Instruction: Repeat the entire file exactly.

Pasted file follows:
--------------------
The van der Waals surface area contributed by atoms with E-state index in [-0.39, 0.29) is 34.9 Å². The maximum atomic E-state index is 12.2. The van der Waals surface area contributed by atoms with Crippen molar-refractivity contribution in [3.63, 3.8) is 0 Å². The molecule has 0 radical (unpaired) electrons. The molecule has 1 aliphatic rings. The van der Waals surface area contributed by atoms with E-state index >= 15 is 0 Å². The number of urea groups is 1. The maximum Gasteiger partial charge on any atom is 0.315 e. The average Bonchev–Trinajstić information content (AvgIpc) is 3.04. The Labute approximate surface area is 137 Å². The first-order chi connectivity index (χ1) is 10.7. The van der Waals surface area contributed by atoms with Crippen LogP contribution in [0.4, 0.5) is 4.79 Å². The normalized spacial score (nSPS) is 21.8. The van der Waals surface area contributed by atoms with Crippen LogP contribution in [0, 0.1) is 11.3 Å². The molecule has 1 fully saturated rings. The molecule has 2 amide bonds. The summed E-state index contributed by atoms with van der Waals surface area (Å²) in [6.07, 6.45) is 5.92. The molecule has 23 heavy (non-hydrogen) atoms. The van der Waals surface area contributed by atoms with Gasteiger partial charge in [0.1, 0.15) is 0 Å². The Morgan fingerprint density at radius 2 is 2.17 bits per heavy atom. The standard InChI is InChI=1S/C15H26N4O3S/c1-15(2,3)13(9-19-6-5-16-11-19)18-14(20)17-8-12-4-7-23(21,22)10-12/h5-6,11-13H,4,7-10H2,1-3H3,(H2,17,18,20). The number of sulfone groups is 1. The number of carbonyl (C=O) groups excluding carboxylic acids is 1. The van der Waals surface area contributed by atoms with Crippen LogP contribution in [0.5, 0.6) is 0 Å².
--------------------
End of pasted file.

The van der Waals surface area contributed by atoms with E-state index in [-0.39, 0.29) is 34.9 Å². The maximum atomic E-state index is 12.2. The van der Waals surface area contributed by atoms with Crippen molar-refractivity contribution in [3.63, 3.8) is 0 Å². The molecule has 0 radical (unpaired) electrons. The molecule has 1 aliphatic rings. The van der Waals surface area contributed by atoms with E-state index >= 15 is 0 Å². The number of urea groups is 1. The maximum Gasteiger partial charge on any atom is 0.315 e. The average Bonchev–Trinajstić information content (AvgIpc) is 3.04. The Labute approximate surface area is 137 Å². The first-order chi connectivity index (χ1) is 10.7. The van der Waals surface area contributed by atoms with Crippen LogP contribution in [0.4, 0.5) is 4.79 Å². The normalized spacial score (nSPS) is 21.8. The van der Waals surface area contributed by atoms with Crippen LogP contribution in [0, 0.1) is 11.3 Å². The molecule has 1 fully saturated rings. The molecule has 2 amide bonds. The summed E-state index contributed by atoms with van der Waals surface area (Å²) in [6.07, 6.45) is 5.92. The molecule has 23 heavy (non-hydrogen) atoms. The van der Waals surface area contributed by atoms with Gasteiger partial charge in [0.1, 0.15) is 0 Å². The Morgan fingerprint density at radius 2 is 2.17 bits per heavy atom. The standard InChI is InChI=1S/C15H26N4O3S/c1-15(2,3)13(9-19-6-5-16-11-19)18-14(20)17-8-12-4-7-23(21,22)10-12/h5-6,11-13H,4,7-10H2,1-3H3,(H2,17,18,20). The number of sulfone groups is 1. The number of carbonyl (C=O) groups excluding carboxylic acids is 1. The van der Waals surface area contributed by atoms with Crippen LogP contribution in [0.5, 0.6) is 0 Å².